The global economy has seen recent headwinds from the smoldering eurozone debt crisis, slowing growth in China’s economy and the forecasted American fiscal cliff. Yet, the overall office real estate is expected to be moderately positive, according to the Global Office 2013 Outlook recently released by Colliers International.
While many large office occupiers have taken a wait-and-see attitude toward the global economy, others are taking up leases for the much-needed space to accommodate expanding operations. Quality office buildings in major cities in the world are seeing consistent demand from both occupiers and investors.
In terms of office occupancy costs, two markets in Asia ranked among the top five most expensive in the world as of mid-2012. Class A office net rent in Hong Kong continued to top the world, with that in Tokyo taking the third spot.
Meanwhile, individual markets in Asia recorded the lowest capitalisation rates. Capitalisation rate in Taipei was the lowest worldwide at 2.5%, followed by Hong Kong (2.67%) at the second spot and Singapore (3.9%) at the fourth spot as of June 2012.
According to Global Office 2013 Outlook, the following illustrates the current trend and 2013 forecast for key office markets in the Asia region:
Shanghai registered growth in the average Class A office rent, despite rising vacancy due to launch of five new projects in the downtown area. As the average gross yield in Shanghai’s Class A office sector declined to 5.8% in 3Q 2012, the limited number of recent land transactions reflected that developers remain cautious about investment for further commercial development.
Meanwhile, overseas and domestic enterprises continued to show interest in Beijing, another key office market in China, as they establish or expand their offices. This is despite that the leasing market appeared lacklustre, compared to the extremely active year of 2011.
In 2013, the Class A office sector in Beijing is expected to stay positive with negotiations between landlords and tenants becoming more elastic in the near term and see sustained active investment.
After a notable fall in the first half of 2012, Hong Kong’s office rents have seen signs of stabilisation in 3Q 2012, which is due largely to the solid demand from a range of medium-sized financial companies and mainland enterprises. Due to the third round of quantitative easing in the US, inflationary pressure is expected to push up real estate values in Hong Kong where the local currency is pegged to the US dollar. The average office vacancy rate is expected to hover around at the historical average of 5% by end 2012 and remain low in 2013, except in Central/Admiralty where falling demand for top-tier office premises is anticipated to cause increasing vacancy in the district.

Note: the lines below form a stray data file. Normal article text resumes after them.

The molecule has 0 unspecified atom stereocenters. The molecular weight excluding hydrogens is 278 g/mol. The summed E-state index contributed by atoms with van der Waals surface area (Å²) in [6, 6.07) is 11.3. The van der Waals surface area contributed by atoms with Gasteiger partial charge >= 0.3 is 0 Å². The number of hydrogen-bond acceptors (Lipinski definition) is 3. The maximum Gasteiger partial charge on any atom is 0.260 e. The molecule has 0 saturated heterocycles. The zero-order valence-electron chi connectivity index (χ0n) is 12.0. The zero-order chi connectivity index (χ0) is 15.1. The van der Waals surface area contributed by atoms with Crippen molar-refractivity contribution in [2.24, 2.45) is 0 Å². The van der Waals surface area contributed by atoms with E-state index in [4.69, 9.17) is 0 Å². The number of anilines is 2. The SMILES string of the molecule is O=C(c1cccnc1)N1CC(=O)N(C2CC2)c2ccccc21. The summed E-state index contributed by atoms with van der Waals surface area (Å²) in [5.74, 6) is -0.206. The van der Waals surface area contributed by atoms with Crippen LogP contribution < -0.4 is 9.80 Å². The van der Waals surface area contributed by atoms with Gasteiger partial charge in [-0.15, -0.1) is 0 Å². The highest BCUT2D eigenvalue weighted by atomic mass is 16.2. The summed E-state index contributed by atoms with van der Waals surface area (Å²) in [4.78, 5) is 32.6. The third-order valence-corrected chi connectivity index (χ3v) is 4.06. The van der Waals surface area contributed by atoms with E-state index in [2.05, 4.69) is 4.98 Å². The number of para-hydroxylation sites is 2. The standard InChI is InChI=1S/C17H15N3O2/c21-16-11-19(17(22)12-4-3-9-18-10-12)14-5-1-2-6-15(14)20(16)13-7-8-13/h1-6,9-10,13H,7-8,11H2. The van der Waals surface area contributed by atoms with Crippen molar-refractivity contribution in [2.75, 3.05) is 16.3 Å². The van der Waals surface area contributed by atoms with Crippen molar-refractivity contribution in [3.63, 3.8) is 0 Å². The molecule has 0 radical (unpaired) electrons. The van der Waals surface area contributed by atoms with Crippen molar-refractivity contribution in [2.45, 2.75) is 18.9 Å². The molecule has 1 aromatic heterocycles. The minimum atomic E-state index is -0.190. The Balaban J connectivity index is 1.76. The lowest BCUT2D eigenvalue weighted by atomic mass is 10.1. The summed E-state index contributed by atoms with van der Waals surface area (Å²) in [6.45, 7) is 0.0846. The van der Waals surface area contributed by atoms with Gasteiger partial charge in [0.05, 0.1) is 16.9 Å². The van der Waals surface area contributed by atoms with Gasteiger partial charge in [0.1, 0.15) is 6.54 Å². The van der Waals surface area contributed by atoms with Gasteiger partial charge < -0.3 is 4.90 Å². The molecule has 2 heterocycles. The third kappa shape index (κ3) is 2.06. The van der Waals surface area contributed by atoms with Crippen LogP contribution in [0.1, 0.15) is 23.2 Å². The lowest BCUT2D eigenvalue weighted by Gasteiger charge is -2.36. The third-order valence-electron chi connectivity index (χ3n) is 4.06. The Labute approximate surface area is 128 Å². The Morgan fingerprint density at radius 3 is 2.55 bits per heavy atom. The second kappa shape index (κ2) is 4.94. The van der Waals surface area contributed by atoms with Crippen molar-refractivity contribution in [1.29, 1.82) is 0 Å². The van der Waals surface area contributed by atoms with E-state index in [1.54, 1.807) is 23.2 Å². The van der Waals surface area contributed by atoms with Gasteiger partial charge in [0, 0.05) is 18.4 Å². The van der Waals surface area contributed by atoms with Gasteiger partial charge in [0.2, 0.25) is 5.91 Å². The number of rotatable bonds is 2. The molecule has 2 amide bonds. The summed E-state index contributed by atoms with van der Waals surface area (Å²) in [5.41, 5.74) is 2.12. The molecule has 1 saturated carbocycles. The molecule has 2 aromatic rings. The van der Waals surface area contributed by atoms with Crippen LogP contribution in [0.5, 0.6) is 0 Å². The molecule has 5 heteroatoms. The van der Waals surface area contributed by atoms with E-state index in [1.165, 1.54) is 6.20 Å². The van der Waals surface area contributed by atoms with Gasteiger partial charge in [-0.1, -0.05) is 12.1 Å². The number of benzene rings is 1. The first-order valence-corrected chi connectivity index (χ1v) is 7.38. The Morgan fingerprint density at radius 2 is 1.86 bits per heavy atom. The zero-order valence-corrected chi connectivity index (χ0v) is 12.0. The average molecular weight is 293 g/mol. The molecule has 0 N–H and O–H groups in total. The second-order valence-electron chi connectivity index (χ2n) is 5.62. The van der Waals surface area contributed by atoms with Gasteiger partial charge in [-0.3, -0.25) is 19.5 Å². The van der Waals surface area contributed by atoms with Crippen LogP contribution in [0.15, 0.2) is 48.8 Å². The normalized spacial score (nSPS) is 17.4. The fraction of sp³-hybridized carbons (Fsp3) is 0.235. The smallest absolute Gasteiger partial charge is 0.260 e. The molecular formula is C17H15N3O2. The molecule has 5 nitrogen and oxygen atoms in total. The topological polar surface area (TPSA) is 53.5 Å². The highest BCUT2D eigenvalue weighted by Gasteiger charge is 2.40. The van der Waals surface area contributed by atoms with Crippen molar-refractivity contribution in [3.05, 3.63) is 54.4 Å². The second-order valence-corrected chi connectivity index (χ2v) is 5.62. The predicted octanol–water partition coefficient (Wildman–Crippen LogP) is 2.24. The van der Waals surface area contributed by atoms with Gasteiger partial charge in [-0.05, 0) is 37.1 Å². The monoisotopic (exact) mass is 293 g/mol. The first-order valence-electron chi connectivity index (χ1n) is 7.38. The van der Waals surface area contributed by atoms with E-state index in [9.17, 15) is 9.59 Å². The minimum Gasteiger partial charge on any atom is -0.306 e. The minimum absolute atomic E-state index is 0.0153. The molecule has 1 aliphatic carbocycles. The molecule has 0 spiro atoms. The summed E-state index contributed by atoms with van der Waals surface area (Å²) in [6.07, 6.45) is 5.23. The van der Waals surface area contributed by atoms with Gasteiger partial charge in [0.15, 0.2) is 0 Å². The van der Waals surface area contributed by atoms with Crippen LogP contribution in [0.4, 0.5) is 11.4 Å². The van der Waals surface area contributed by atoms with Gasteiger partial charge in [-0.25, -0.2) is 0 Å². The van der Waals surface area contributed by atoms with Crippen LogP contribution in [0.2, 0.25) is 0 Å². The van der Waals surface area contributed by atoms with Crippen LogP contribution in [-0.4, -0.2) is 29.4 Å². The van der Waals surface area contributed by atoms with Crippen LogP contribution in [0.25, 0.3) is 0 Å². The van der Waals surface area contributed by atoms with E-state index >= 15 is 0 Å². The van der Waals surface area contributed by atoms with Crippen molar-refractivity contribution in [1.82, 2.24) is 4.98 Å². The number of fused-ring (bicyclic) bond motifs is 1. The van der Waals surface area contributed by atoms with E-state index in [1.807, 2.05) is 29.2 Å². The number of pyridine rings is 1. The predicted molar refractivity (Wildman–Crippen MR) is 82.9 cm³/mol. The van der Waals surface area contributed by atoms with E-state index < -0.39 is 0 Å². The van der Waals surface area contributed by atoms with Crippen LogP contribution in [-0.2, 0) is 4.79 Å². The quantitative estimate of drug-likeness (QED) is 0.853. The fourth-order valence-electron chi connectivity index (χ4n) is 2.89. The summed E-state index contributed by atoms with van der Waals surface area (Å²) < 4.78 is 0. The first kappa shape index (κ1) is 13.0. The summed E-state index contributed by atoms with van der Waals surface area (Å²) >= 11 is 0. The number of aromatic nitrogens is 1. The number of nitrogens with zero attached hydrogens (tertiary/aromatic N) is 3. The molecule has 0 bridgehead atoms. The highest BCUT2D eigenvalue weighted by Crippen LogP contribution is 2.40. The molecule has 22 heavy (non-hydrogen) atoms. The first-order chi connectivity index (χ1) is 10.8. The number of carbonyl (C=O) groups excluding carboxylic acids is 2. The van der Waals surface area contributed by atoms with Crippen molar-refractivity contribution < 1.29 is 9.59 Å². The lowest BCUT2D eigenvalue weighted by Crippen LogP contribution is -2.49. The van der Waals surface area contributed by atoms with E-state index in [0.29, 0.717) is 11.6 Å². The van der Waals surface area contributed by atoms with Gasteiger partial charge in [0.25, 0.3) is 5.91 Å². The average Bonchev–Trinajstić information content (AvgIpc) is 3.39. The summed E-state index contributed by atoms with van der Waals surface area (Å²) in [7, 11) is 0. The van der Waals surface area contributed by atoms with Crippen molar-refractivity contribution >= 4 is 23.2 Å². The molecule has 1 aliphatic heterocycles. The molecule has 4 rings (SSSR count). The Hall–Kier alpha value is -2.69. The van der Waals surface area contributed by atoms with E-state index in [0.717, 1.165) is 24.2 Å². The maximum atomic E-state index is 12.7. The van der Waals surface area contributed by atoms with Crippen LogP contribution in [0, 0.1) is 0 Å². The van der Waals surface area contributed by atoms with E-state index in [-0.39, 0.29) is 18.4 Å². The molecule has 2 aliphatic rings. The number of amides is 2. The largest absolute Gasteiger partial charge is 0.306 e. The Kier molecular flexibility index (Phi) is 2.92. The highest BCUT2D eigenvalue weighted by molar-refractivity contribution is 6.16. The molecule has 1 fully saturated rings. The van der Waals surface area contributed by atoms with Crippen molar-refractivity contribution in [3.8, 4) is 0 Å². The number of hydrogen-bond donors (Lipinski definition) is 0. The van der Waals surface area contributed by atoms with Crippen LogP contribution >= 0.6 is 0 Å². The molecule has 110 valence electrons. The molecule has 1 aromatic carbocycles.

As economic growth slowed due to uncertainties in domestic policy, cumulative impact of monetary tightening and slackening of external demand, India experienced contradicting trends in different markets. In Delhi, Class A rents increased by 2% to 7% over the previous quarter in popular locations such as Connaught Place and Nehru Place, while Jasola and Saket registered 4% to 10% drops. Looking ahead, the rents of Class A office space are expected to be stable in almost all Delhi and Mumbai submarkets.
Seoul registered increasing rents and decreasing office vacancy rates to 6.97% in the first half of 2012. Particularly, office spaces in the Class A+ office buildings were almost fully occupied, with an average vacancy rate of just 0.11%. Low supply, increased rents and a slight decrease in vacancy point to moderate improvement in the Seoul market in 2013. However, new supply will keep strong growth in rent or occupancy in check.
Singapore Class A office rents in the CBD fell in 2012, as the global economic environment weighed down the market’s leasing activity. Given that there will be a steady lineup of new office buildings to be completed over the next four years, a substantial amount of secondary space could be released into the market upon lease expiration, as existing tenants move to new premises. Singapore’s CBD Class A office rents are expected to continue to decline through 2013, and the comparatively-lower office rents will improve the market’s competitive edge as a regional hub for business.
In Tokyo, 2012 marked the second-biggest year for new office construction since 2003. As occupiers take advantage of oversupply by upgrading their office’s quality, the Class A office market sees frequent tenant relocations, as well as a reduction in overall rents. On the sales front, more than half of the total transaction volume in Japan is made up of office property sales. Looking forward, Class A office rents in Tokyo are anticipated to see stabilising signs and increase moderately in 2013.